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Quantitative analysis of runoff in green roof structures in the Colorado Front Range

Abstract

The green roof capacity of retaining rainwater extends the runoff duration further than the actual rain event, releasing part of it slowly into the drainage system and positively impacting it. However, the volumes will depend on the size of the rainfall event and the green roof design. Therefore, specific attention should be paid when designing a new green roof project, like geographic locations, materials peculiarities, and the project's needs, including biotic and abiotic design components. The need for more local data regarding this analysis in Western North America is still significant. Therefore, this study aims to analyze the impact of three different green roof systems on Colorado's climate by reduction of runoff, retention volume, and runoff coefficient. Moreover, we aim to analyze plant health and substrate moisture retention and components for better water capture. To achieve the goals outlined, three different green roofs technologies, with different retention and detention layers technologies, and a control roof, a conventional low slope roof for comparison, are placed at Colorado State University in Fort Collins, Colorado, United States; the systems include a Sempergreen Purple Roof, a Sempergreen Sponge Roof, and a Green Roof Technology with an Extenduct Drainage System; all were vegetated with Sedum mats, base slopes of 1% toward the rooftop drain, and measuring 1m x 2m. The drainage systems in each green roof were designed to test performance under steady, low-intensity, high-intensity, short-duration, and long-duration rainfall conditions and simulated rain events. All the systems have the same drain system connected to a v-notch weir. Volume, speed, and time were measured to quantify the runoff from all roof systems. Our data suggests that green roof volume capture varies with preexisting substrate moisture conditions, frequency and size of storms, and drainage layer components. Green Roof Technology with an Extenduct Drainage System and Sponge Roof had the best volume retention in less intense, more frequent, and back-to-back rainfall events. On the other hand, Purple Roof performed better for larger rain events that might lead to flooding and urban drainage concerns in cities. Ultimately, the Colorado-specific data from this study will enable the intentional design of green roofs to optimize plant health and water management.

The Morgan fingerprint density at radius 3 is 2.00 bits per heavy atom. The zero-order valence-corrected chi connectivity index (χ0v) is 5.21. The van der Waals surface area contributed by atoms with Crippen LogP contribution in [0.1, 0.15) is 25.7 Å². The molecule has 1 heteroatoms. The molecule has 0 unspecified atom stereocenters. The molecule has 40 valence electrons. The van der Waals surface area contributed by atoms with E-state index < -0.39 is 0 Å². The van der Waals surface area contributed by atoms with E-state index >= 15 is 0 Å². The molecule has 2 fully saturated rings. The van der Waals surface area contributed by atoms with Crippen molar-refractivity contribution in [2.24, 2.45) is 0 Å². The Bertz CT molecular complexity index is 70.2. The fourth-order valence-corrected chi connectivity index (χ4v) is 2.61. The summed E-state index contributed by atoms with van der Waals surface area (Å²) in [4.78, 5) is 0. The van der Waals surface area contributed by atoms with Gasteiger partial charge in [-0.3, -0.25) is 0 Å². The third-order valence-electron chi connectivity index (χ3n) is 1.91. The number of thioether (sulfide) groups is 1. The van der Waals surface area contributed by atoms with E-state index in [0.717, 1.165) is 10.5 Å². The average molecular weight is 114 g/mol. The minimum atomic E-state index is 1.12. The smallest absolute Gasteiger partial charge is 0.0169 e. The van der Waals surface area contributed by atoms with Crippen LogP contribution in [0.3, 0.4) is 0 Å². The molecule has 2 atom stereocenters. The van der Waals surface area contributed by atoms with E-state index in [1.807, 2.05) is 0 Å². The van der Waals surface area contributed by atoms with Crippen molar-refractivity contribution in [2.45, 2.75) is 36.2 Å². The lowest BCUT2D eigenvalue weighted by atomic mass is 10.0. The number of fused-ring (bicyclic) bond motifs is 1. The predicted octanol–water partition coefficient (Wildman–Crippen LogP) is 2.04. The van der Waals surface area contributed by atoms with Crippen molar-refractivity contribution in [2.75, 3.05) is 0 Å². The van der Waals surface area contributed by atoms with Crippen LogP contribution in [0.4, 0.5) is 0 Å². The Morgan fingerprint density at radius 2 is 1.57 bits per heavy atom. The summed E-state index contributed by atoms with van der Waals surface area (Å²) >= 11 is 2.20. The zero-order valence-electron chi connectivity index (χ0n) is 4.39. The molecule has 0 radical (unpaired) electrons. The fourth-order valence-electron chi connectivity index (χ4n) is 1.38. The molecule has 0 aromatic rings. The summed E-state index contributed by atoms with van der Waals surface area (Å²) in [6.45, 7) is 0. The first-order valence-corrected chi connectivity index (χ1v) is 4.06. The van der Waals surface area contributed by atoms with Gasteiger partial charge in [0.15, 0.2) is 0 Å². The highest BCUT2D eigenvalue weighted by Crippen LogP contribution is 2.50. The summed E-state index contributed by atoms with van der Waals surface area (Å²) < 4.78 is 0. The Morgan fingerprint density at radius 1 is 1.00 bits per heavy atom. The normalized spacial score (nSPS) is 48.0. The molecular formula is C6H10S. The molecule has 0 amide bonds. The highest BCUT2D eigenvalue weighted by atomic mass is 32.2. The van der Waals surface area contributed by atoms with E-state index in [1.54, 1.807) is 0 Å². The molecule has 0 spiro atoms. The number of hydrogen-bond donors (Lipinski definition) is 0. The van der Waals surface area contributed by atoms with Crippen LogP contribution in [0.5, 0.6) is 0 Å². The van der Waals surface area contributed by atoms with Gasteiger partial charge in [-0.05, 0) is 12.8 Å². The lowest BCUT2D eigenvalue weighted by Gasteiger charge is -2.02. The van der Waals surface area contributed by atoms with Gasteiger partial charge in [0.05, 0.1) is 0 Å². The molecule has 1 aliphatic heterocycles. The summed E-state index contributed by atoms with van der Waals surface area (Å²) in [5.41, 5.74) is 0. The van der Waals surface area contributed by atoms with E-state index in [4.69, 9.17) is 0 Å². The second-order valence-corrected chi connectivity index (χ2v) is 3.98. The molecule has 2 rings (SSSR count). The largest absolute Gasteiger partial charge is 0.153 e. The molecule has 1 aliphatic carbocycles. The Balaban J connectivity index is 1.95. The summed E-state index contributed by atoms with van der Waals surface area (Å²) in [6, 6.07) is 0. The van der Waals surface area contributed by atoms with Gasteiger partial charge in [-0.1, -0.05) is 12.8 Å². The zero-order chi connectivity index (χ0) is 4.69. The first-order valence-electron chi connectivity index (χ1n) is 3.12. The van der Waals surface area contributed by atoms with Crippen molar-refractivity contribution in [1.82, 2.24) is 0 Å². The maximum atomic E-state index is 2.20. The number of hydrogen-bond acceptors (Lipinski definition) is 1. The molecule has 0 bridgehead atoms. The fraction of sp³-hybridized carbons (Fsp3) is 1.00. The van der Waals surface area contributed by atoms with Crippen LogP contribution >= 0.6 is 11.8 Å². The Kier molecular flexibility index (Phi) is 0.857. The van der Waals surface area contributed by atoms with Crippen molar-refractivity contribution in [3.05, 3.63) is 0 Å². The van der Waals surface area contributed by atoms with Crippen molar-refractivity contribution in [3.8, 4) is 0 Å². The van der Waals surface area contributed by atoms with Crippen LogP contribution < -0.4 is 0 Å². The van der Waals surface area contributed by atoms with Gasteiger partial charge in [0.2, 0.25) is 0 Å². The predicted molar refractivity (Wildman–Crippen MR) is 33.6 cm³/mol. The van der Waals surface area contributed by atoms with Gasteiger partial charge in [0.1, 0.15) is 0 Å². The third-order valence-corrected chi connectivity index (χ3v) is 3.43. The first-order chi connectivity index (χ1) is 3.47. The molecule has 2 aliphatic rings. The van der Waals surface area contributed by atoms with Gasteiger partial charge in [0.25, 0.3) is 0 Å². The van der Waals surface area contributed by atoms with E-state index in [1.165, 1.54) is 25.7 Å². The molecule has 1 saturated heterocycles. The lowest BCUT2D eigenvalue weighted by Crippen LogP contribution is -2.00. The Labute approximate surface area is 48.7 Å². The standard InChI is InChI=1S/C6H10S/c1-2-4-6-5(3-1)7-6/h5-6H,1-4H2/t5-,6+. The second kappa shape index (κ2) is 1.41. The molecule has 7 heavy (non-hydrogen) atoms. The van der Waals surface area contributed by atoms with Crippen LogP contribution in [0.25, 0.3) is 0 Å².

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2023 Summer.
Includes bibliographical references.

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